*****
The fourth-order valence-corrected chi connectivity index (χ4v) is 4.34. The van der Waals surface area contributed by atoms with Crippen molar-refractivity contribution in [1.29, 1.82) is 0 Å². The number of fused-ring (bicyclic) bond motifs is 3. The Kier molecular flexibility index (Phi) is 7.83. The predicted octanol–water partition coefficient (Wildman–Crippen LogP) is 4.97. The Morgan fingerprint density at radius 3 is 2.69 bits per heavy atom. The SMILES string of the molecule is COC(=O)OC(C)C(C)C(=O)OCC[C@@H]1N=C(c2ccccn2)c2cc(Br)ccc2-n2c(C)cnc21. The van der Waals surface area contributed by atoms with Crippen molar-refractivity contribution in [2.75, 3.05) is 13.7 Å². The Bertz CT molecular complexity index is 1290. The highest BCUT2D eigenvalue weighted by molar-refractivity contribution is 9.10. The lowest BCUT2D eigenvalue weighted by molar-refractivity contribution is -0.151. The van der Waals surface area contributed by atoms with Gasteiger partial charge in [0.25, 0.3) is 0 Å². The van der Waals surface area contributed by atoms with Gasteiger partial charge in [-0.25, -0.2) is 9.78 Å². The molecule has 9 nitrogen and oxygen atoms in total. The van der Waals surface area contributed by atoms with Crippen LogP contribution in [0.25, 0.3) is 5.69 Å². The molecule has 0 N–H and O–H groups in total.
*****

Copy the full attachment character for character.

The fourth-order valence-corrected chi connectivity index (χ4v) is 4.34. The van der Waals surface area contributed by atoms with Crippen molar-refractivity contribution in [1.29, 1.82) is 0 Å². The number of fused-ring (bicyclic) bond motifs is 3. The Kier molecular flexibility index (Phi) is 7.83. The predicted octanol–water partition coefficient (Wildman–Crippen LogP) is 4.97. The Morgan fingerprint density at radius 3 is 2.69 bits per heavy atom. The SMILES string of the molecule is COC(=O)OC(C)C(C)C(=O)OCC[C@@H]1N=C(c2ccccn2)c2cc(Br)ccc2-n2c(C)cnc21. The van der Waals surface area contributed by atoms with Crippen molar-refractivity contribution in [2.75, 3.05) is 13.7 Å². The Bertz CT molecular complexity index is 1290. The highest BCUT2D eigenvalue weighted by molar-refractivity contribution is 9.10. The lowest BCUT2D eigenvalue weighted by molar-refractivity contribution is -0.151. The van der Waals surface area contributed by atoms with Gasteiger partial charge in [0.25, 0.3) is 0 Å². The van der Waals surface area contributed by atoms with Gasteiger partial charge in [-0.25, -0.2) is 9.78 Å². The molecule has 9 nitrogen and oxygen atoms in total. The van der Waals surface area contributed by atoms with Crippen LogP contribution in [0.25, 0.3) is 5.69 Å². The molecule has 0 N–H and O–H groups in total.